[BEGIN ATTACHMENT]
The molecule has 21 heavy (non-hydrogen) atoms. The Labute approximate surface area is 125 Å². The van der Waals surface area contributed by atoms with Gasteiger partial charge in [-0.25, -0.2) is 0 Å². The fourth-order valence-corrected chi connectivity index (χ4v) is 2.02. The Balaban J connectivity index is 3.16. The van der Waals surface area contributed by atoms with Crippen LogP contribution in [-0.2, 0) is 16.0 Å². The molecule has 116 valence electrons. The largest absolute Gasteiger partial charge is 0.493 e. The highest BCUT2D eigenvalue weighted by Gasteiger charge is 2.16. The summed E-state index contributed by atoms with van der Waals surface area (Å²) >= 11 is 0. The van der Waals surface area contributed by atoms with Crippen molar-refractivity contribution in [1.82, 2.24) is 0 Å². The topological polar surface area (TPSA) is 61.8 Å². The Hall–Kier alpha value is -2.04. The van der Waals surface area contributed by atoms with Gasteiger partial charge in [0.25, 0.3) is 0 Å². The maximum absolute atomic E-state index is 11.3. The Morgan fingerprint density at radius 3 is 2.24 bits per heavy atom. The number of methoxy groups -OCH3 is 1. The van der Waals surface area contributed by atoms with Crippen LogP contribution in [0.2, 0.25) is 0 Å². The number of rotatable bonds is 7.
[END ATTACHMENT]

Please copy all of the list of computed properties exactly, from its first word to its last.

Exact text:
The molecule has 21 heavy (non-hydrogen) atoms. The Labute approximate surface area is 125 Å². The van der Waals surface area contributed by atoms with Gasteiger partial charge in [-0.25, -0.2) is 0 Å². The fourth-order valence-corrected chi connectivity index (χ4v) is 2.02. The Balaban J connectivity index is 3.16. The van der Waals surface area contributed by atoms with Crippen LogP contribution in [-0.2, 0) is 16.0 Å². The molecule has 116 valence electrons. The largest absolute Gasteiger partial charge is 0.493 e. The highest BCUT2D eigenvalue weighted by Gasteiger charge is 2.16. The summed E-state index contributed by atoms with van der Waals surface area (Å²) >= 11 is 0. The van der Waals surface area contributed by atoms with Crippen molar-refractivity contribution in [1.82, 2.24) is 0 Å². The topological polar surface area (TPSA) is 61.8 Å². The Hall–Kier alpha value is -2.04. The van der Waals surface area contributed by atoms with Gasteiger partial charge in [0.25, 0.3) is 0 Å². The maximum absolute atomic E-state index is 11.3. The Morgan fingerprint density at radius 3 is 2.24 bits per heavy atom. The number of methoxy groups -OCH3 is 1. The van der Waals surface area contributed by atoms with Crippen LogP contribution in [0.2, 0.25) is 0 Å². The number of rotatable bonds is 7.